Pay rises at Forster Private

"It was a massive decision to take strike action and it wasn't taken lightly." - Jo Stratton, NSWNMA branch president
“It was a massive decision to take strike action and it wasn’t taken lightly.” – Jo Stratton, NSWNMA branch president

Nurses engaged in a successful campaign of theatre closures and public engagement to win fairer wages and conditions.

About 90 nurses at Forster Private Hospital on the mid-north coast have won pay increases totaling 9.75% after a strong campaign of industrial and community action, including a strike that closed the hospital’s two operating theatres.

NSWNMA General Secretary Brett Holmes said the nurses had not had a pay rise since October 2010 and had been asking for a new agreement for 14 months, without getting a fair pay offer.

He said the hospital’s owner, Pulse Health, had allowed nurse salaries to fall about 15% behind rates paid at nearby Manning Base Public, and about 13% behind Mayo Private Hospital in Taree.

“How can you credibly say you want to be the hospital of choice for staff when you allow that situation to develop and continue?” Brett asked. “Pulse’s refusal to commit to a reasonable plan to start fixing the low pay rates left the nurses with no choice but to take legal industrial action.”

Pulse Health owns five private hospitals in New South Wales and Queensland. The president of the NSWNMA branch at Forster Private, Jo Stratton, said the branch initially sought increases of around 15% to achieve parity with the public health system.

Pulse’s counter offer was a 2.75% increase in the first year and an increase of between 1.5% and 5% in the second year, at the company’s discretion. Members rejected this offer but did reduce their claim to 10% over two years. They later rejected Pulse management’s counter offer of 6.25%, finally settling for a compromise of 9.75%, to be paid in three stages over 27 months.

“The feeling among the staff is pretty good now,” Jo said. “Everyone is feeling quite happy with what we’ve achieved.”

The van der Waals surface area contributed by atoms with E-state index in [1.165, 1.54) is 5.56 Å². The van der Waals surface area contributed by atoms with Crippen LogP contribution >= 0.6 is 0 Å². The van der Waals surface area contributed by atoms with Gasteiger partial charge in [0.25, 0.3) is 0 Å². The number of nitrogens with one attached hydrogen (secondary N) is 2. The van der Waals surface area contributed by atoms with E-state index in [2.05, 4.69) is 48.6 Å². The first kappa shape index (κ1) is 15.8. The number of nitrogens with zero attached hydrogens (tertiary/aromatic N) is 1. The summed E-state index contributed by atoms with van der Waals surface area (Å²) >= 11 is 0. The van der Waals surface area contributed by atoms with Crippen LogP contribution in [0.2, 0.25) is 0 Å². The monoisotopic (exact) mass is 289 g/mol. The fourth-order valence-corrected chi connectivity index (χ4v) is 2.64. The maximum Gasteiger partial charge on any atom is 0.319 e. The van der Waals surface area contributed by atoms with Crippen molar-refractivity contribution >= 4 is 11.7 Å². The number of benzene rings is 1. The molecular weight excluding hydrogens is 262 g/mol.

The branch called three, eight-hour stoppages – two on the general ward and the third also covering theatres.

“It was a massive decision to take strike action and it wasn’t taken lightly. There was a lot of discussion at the branch meetings,” Jo said. “We are not a huge hospital and we look after patients who we know personally.

“But we got to the point where we felt backed into a corner. There was no other way left for us to show the company how serious we were and how upset we were with their offers.”

The branch began its campaign with bans on overtime and filling out forms to enable the billing of patients. Nurses wore badges stating “we are seeking a pay rise from Pulse Health” and handed out leaflets to visitors and patients explaining the campaign. They also held a rally and leafleted the town centre.

Brett Holmes said the company wrote to every nurse “…inviting them to approach the company as individuals to do an individual agreement.” That attempt to divide the workforce failed to gain traction.

He said Pulse management later tried to head off industrial action by initiating a ballot to put the company’s pay offer to all nurses.

“However when Pulse saw the determination of nurses, and realised they were united with their branch, they called off the ballot and negotiated an acceptable agreement.”

Forster Private nurses overwhelmingly approved the final 9.75% deal in a ballot conducted by the Australian Electoral Commission.